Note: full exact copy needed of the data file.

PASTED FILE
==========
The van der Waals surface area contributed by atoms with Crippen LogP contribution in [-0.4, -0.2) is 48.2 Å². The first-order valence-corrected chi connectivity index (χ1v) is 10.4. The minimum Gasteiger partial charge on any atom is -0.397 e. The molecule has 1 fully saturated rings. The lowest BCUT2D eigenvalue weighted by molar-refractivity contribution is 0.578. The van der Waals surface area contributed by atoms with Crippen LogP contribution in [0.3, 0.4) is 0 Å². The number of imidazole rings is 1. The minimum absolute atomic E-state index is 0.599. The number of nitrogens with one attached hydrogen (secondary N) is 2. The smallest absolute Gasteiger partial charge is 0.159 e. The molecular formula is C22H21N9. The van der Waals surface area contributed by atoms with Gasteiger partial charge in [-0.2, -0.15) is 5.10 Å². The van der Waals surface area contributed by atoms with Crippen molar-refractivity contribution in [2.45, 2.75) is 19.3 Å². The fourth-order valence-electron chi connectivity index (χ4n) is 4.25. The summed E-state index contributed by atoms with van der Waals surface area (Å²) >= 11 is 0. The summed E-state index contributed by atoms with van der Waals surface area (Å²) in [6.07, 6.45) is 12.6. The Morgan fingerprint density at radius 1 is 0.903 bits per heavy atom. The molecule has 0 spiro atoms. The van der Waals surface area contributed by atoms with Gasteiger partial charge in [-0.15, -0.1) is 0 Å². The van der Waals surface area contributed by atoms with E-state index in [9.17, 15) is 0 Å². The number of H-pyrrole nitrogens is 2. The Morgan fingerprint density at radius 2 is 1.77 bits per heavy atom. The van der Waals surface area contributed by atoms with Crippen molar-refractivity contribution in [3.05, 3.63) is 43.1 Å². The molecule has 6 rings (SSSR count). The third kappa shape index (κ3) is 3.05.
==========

The van der Waals surface area contributed by atoms with Crippen LogP contribution in [-0.4, -0.2) is 48.2 Å². The first-order valence-corrected chi connectivity index (χ1v) is 10.4. The minimum Gasteiger partial charge on any atom is -0.397 e. The molecule has 1 fully saturated rings. The lowest BCUT2D eigenvalue weighted by molar-refractivity contribution is 0.578. The van der Waals surface area contributed by atoms with Crippen LogP contribution in [0.3, 0.4) is 0 Å². The number of imidazole rings is 1. The minimum absolute atomic E-state index is 0.599. The number of nitrogens with one attached hydrogen (secondary N) is 2. The smallest absolute Gasteiger partial charge is 0.159 e. The molecular formula is C22H21N9. The van der Waals surface area contributed by atoms with Gasteiger partial charge in [-0.2, -0.15) is 5.10 Å². The van der Waals surface area contributed by atoms with Crippen molar-refractivity contribution in [2.45, 2.75) is 19.3 Å². The fourth-order valence-electron chi connectivity index (χ4n) is 4.25. The summed E-state index contributed by atoms with van der Waals surface area (Å²) >= 11 is 0. The summed E-state index contributed by atoms with van der Waals surface area (Å²) in [6.07, 6.45) is 12.6. The Morgan fingerprint density at radius 1 is 0.903 bits per heavy atom. The molecule has 0 spiro atoms. The van der Waals surface area contributed by atoms with Gasteiger partial charge in [-0.15, -0.1) is 0 Å². The van der Waals surface area contributed by atoms with E-state index in [9.17, 15) is 0 Å². The number of H-pyrrole nitrogens is 2. The Morgan fingerprint density at radius 2 is 1.77 bits per heavy atom. The van der Waals surface area contributed by atoms with Crippen molar-refractivity contribution in [3.05, 3.63) is 43.1 Å². The molecule has 6 rings (SSSR count). The third kappa shape index (κ3) is 3.05.